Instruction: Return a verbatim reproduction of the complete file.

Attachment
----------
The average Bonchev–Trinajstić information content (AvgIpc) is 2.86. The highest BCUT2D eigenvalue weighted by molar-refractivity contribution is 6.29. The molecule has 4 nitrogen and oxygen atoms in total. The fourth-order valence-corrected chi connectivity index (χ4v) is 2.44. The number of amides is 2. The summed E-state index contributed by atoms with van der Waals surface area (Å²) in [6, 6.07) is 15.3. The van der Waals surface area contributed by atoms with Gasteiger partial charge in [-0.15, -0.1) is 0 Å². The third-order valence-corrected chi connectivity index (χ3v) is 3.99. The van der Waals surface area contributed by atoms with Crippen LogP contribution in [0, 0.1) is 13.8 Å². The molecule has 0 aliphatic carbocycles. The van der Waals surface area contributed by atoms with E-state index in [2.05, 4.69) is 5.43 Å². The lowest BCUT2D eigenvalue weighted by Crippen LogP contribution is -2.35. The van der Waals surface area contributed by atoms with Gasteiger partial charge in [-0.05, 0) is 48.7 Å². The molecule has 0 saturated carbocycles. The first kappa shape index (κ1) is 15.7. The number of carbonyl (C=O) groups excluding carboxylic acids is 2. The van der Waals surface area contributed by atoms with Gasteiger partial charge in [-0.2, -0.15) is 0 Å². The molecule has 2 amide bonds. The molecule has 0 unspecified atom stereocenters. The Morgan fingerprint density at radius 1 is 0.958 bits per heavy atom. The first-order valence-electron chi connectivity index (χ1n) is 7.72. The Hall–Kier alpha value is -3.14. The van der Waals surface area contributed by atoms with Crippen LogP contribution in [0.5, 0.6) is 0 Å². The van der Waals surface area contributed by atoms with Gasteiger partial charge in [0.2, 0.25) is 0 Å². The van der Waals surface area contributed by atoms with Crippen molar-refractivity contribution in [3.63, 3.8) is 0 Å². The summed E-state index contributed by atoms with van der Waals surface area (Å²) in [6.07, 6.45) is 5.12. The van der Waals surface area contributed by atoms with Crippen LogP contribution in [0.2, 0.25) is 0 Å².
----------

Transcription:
The average Bonchev–Trinajstić information content (AvgIpc) is 2.86. The highest BCUT2D eigenvalue weighted by molar-refractivity contribution is 6.29. The molecule has 4 nitrogen and oxygen atoms in total. The fourth-order valence-corrected chi connectivity index (χ4v) is 2.44. The number of amides is 2. The summed E-state index contributed by atoms with van der Waals surface area (Å²) in [6, 6.07) is 15.3. The van der Waals surface area contributed by atoms with Gasteiger partial charge in [-0.15, -0.1) is 0 Å². The third-order valence-corrected chi connectivity index (χ3v) is 3.99. The van der Waals surface area contributed by atoms with Crippen LogP contribution in [0, 0.1) is 13.8 Å². The molecule has 0 aliphatic carbocycles. The van der Waals surface area contributed by atoms with E-state index in [2.05, 4.69) is 5.43 Å². The lowest BCUT2D eigenvalue weighted by Crippen LogP contribution is -2.35. The van der Waals surface area contributed by atoms with Gasteiger partial charge in [-0.05, 0) is 48.7 Å². The molecule has 0 saturated carbocycles. The first kappa shape index (κ1) is 15.7. The number of carbonyl (C=O) groups excluding carboxylic acids is 2. The van der Waals surface area contributed by atoms with Gasteiger partial charge in [-0.2, -0.15) is 0 Å². The molecule has 2 amide bonds. The molecule has 0 unspecified atom stereocenters. The Morgan fingerprint density at radius 1 is 0.958 bits per heavy atom. The first-order valence-electron chi connectivity index (χ1n) is 7.72. The Hall–Kier alpha value is -3.14. The van der Waals surface area contributed by atoms with Crippen LogP contribution in [0.5, 0.6) is 0 Å². The van der Waals surface area contributed by atoms with Gasteiger partial charge in [0.2, 0.25) is 0 Å². The van der Waals surface area contributed by atoms with Crippen molar-refractivity contribution in [3.63, 3.8) is 0 Å². The summed E-state index contributed by atoms with van der Waals surface area (Å²) in [6.07, 6.45) is 5.12. The van der Waals surface area contributed by atoms with Crippen LogP contribution in [0.2, 0.25) is 0 Å².